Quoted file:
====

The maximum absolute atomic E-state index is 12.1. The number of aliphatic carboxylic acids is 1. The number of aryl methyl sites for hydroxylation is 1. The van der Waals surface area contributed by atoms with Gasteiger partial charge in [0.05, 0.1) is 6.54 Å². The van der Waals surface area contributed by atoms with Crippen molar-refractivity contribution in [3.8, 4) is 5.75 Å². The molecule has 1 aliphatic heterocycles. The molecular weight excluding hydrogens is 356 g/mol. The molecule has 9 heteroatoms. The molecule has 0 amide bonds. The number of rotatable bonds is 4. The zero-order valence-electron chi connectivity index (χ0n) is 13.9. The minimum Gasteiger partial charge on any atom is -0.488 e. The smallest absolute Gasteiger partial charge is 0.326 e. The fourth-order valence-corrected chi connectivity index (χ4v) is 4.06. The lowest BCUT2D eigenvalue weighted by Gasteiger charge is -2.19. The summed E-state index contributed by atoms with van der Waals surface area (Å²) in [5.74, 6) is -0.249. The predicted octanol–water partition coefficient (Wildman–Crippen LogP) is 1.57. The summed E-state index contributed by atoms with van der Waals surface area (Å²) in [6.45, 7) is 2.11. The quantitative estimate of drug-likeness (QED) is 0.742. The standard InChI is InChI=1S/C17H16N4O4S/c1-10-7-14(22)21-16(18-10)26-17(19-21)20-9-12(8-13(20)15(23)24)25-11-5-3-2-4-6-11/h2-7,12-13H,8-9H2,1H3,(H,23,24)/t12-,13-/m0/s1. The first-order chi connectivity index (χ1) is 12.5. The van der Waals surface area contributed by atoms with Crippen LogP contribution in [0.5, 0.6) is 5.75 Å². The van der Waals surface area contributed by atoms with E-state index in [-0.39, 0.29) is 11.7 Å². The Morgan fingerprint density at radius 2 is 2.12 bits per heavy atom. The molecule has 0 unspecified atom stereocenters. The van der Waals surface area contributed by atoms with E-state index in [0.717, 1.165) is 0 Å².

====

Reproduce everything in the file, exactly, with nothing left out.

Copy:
The maximum absolute atomic E-state index is 12.1. The number of aliphatic carboxylic acids is 1. The number of aryl methyl sites for hydroxylation is 1. The van der Waals surface area contributed by atoms with Gasteiger partial charge in [0.05, 0.1) is 6.54 Å². The van der Waals surface area contributed by atoms with Crippen molar-refractivity contribution in [3.8, 4) is 5.75 Å². The molecule has 1 aliphatic heterocycles. The molecular weight excluding hydrogens is 356 g/mol. The molecule has 9 heteroatoms. The molecule has 0 amide bonds. The number of rotatable bonds is 4. The zero-order valence-electron chi connectivity index (χ0n) is 13.9. The minimum Gasteiger partial charge on any atom is -0.488 e. The smallest absolute Gasteiger partial charge is 0.326 e. The fourth-order valence-corrected chi connectivity index (χ4v) is 4.06. The lowest BCUT2D eigenvalue weighted by Gasteiger charge is -2.19. The summed E-state index contributed by atoms with van der Waals surface area (Å²) in [5.74, 6) is -0.249. The predicted octanol–water partition coefficient (Wildman–Crippen LogP) is 1.57. The summed E-state index contributed by atoms with van der Waals surface area (Å²) in [6.45, 7) is 2.11. The quantitative estimate of drug-likeness (QED) is 0.742. The standard InChI is InChI=1S/C17H16N4O4S/c1-10-7-14(22)21-16(18-10)26-17(19-21)20-9-12(8-13(20)15(23)24)25-11-5-3-2-4-6-11/h2-7,12-13H,8-9H2,1H3,(H,23,24)/t12-,13-/m0/s1. The first-order chi connectivity index (χ1) is 12.5. The van der Waals surface area contributed by atoms with Crippen LogP contribution in [0.5, 0.6) is 5.75 Å². The van der Waals surface area contributed by atoms with E-state index in [-0.39, 0.29) is 11.7 Å². The Morgan fingerprint density at radius 2 is 2.12 bits per heavy atom. The molecule has 0 unspecified atom stereocenters. The van der Waals surface area contributed by atoms with E-state index in [0.717, 1.165) is 0 Å².